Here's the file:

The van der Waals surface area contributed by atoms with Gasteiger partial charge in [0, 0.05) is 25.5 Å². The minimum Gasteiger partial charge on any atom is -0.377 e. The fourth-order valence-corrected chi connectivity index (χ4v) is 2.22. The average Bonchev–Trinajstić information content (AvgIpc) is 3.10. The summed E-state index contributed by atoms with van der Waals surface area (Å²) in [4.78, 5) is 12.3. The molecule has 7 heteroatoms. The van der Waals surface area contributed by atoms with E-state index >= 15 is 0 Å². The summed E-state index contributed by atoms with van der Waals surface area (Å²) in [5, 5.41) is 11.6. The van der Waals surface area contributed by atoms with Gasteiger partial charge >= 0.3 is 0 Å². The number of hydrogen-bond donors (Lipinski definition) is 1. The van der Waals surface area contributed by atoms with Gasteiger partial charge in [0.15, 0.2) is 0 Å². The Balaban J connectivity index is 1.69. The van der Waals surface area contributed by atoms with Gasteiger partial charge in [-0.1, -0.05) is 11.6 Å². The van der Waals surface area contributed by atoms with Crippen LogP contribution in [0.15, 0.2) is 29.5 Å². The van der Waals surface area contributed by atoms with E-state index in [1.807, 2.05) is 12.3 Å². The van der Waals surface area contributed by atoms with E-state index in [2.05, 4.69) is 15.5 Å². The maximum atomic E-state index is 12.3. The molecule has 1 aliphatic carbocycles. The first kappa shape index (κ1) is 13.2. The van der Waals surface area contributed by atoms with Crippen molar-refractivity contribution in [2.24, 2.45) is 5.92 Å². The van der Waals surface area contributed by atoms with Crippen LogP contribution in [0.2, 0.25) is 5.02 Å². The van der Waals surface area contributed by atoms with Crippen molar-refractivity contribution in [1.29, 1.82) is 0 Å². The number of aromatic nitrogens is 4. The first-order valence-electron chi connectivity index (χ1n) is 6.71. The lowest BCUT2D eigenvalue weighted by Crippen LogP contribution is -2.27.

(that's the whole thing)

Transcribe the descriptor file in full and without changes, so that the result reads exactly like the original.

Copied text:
The van der Waals surface area contributed by atoms with Gasteiger partial charge in [0, 0.05) is 25.5 Å². The minimum Gasteiger partial charge on any atom is -0.377 e. The fourth-order valence-corrected chi connectivity index (χ4v) is 2.22. The average Bonchev–Trinajstić information content (AvgIpc) is 3.10. The summed E-state index contributed by atoms with van der Waals surface area (Å²) in [4.78, 5) is 12.3. The molecule has 7 heteroatoms. The van der Waals surface area contributed by atoms with E-state index >= 15 is 0 Å². The summed E-state index contributed by atoms with van der Waals surface area (Å²) in [5, 5.41) is 11.6. The van der Waals surface area contributed by atoms with Gasteiger partial charge >= 0.3 is 0 Å². The number of hydrogen-bond donors (Lipinski definition) is 1. The van der Waals surface area contributed by atoms with Gasteiger partial charge in [0.15, 0.2) is 0 Å². The Balaban J connectivity index is 1.69. The van der Waals surface area contributed by atoms with Gasteiger partial charge in [-0.1, -0.05) is 11.6 Å². The van der Waals surface area contributed by atoms with Crippen LogP contribution in [0.15, 0.2) is 29.5 Å². The van der Waals surface area contributed by atoms with E-state index in [1.807, 2.05) is 12.3 Å². The van der Waals surface area contributed by atoms with E-state index in [2.05, 4.69) is 15.5 Å². The maximum atomic E-state index is 12.3. The molecule has 1 aliphatic carbocycles. The first kappa shape index (κ1) is 13.2. The van der Waals surface area contributed by atoms with Crippen molar-refractivity contribution in [2.24, 2.45) is 5.92 Å². The van der Waals surface area contributed by atoms with Crippen LogP contribution in [0.2, 0.25) is 5.02 Å². The van der Waals surface area contributed by atoms with Crippen molar-refractivity contribution in [1.29, 1.82) is 0 Å². The number of aromatic nitrogens is 4. The first-order valence-electron chi connectivity index (χ1n) is 6.71. The lowest BCUT2D eigenvalue weighted by Crippen LogP contribution is -2.27.